Cumbia is to Columbia what samba is to Brazil, tango is to Argentina, and merengue is to the Dominican Republic -- it isn't the country's only style of music, but it is definitely its most famous and popular. Numerous cumbia compilations have come out in the U.S., Europe, and Latin America; one of them is The Rough Guide to Cumbia. This collection, released in 2000, spans the 1950s-1990s, although it tends to favor classic cumbia over contemporary cumbia. Regrettably, World Music Network fails to provide recording dates; if the company didn't want to go to that trouble, it could have at least listed the years in which the CD's 22 tracks were released. But to the Network's credit, the sound quality is good and its choices are usually first-rate. Listeners are exposed to some of cumbia's true heavyweights thanks to classics by Lucho Bermúdez ("Columbia Tierra Querida," "Danza Negra"), Alfredo Gutiérrez ("La Banda Borracha"), Leonor González Mina ("Yo Me Llamo Cumbia"), and Jaime Llano González ("Cumbia en Azul"). Meanwhile, Lisandro Meza's "Salsipuedes" from 1991 is among the collection's more modern recordings. One thing the compilation doesn't get into is the cumbia of Mexico and the southwestern U.S., where Mexican artists have been playing their own interpretations of cumbia; this disc is Columbian all the way. The Rough Guide to Cumbia is hardly the last word on cumbia, but it's generally rewarding and can serve as a fine introduction to the style, although it would have been nice if the World Music Network had listed recording dates.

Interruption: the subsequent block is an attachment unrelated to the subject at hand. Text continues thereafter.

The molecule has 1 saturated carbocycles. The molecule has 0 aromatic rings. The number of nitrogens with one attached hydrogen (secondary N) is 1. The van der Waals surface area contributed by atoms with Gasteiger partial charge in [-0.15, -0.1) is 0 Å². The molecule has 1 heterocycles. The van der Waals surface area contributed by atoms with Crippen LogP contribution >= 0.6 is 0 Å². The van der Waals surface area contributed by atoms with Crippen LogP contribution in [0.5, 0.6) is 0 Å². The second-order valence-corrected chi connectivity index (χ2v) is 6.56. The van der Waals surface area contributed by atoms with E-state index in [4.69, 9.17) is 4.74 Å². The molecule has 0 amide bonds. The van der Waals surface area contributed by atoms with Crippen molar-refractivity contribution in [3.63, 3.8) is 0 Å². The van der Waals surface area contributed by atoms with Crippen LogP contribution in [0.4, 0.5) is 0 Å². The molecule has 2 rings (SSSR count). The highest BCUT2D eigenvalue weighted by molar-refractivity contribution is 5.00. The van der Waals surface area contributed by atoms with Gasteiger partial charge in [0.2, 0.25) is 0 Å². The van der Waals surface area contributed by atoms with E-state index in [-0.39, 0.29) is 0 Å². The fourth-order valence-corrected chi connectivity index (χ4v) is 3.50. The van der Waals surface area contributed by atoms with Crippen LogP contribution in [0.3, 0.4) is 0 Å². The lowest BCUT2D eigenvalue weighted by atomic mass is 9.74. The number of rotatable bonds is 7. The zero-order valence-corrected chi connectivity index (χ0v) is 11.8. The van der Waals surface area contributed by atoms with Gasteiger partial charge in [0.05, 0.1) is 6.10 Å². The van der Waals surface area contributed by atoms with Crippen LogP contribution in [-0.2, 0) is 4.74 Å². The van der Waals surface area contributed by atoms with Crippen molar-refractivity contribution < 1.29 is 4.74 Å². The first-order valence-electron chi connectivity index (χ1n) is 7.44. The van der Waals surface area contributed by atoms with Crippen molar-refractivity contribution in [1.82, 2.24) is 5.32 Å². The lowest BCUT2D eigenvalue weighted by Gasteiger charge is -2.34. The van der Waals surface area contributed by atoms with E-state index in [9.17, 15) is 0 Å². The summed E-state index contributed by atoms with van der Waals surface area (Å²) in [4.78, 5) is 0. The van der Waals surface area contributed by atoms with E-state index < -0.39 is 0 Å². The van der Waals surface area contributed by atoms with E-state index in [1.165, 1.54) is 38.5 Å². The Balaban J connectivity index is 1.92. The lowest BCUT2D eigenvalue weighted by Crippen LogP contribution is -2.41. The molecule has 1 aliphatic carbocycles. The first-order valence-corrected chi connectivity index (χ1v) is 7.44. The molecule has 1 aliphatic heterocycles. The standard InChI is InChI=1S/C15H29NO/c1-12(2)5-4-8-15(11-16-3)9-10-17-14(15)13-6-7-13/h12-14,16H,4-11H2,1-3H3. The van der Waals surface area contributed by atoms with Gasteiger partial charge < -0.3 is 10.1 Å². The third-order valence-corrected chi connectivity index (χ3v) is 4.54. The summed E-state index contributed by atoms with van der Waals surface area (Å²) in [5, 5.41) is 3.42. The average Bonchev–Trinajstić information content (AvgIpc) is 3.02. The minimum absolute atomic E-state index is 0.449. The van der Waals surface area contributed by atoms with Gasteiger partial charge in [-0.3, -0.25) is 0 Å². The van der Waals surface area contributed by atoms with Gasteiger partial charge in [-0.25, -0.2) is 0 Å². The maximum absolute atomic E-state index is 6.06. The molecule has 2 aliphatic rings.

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AllMusic Review by Alex Henderson